Reflex sympathetic dystrophy (RSD) is an incompletely understood response of the body to an external stimulus, resulting in pain that usually is nonanatomic and disproportionate to the inciting event or expected healing response. As early as the 1930s and 1940s, a short circuit in the reflex arc between somatic afferent sensory fibers and autonomic sympathetic efferents was postulated to explain overall increased sympathetic stimulation. Currently, no specific pathologic, histologic, or biochemical markers of this condition exist.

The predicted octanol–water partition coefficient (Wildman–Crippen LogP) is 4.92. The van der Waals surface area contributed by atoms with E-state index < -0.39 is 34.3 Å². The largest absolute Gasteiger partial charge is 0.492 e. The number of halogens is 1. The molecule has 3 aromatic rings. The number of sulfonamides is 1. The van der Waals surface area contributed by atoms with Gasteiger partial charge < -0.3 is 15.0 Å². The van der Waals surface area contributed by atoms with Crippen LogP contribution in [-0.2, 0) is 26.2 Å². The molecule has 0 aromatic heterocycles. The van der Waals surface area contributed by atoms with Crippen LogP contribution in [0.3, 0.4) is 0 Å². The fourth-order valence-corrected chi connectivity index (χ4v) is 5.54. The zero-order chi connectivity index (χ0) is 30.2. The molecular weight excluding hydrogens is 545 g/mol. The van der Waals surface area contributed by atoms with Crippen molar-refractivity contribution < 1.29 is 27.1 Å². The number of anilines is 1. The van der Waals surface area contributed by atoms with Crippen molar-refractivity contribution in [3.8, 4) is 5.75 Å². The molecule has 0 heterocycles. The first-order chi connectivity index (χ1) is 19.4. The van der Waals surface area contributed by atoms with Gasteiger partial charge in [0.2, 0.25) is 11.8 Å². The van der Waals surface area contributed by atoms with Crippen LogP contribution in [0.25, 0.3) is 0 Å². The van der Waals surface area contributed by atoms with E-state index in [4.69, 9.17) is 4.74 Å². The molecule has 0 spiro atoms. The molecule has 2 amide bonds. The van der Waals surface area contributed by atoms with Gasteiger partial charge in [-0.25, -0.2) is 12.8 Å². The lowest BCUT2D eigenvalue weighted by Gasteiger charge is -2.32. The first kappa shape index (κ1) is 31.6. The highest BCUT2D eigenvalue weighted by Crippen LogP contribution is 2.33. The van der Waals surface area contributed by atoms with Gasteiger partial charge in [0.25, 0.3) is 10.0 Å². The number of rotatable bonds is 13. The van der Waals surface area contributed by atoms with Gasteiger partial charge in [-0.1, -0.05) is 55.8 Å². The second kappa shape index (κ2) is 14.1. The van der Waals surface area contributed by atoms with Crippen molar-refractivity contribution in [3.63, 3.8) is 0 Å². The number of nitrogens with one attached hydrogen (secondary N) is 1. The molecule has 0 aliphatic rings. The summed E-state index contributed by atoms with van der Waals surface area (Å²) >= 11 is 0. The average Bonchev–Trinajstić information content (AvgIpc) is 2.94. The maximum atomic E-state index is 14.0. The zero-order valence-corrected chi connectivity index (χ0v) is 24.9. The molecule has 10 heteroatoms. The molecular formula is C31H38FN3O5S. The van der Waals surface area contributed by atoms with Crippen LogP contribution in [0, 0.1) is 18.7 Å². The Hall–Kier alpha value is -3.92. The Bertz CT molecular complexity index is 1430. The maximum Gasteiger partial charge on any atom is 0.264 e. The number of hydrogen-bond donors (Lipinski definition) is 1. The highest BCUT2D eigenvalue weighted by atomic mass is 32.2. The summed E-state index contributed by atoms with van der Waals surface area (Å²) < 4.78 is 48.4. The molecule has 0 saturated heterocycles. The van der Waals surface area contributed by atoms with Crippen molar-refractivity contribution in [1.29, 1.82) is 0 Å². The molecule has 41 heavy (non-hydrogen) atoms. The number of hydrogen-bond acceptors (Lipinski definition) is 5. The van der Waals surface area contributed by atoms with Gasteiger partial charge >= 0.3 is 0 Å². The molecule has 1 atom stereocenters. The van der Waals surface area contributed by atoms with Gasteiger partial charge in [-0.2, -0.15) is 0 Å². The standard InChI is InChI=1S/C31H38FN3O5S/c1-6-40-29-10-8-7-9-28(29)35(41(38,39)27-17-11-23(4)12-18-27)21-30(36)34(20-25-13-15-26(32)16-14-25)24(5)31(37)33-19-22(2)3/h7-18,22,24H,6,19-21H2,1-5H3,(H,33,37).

Although controversy continues regarding the term, definition, and process of diagnosis, the presence of sympathetically maintained pain is accepted as an etiology for, or at least as a significant component of, many regional pain problems.
Synonyms and related keywords:
complex regional pain syndrome type I, CRPS-I, sympathetically mediated pain syndrome, SMPS, causalgia, algodystrophy, algodynia, Sudek's atrophy, Sudek atrophy, shoulder-hand syndrome, RSD
Lawrence E Holder, MD 2005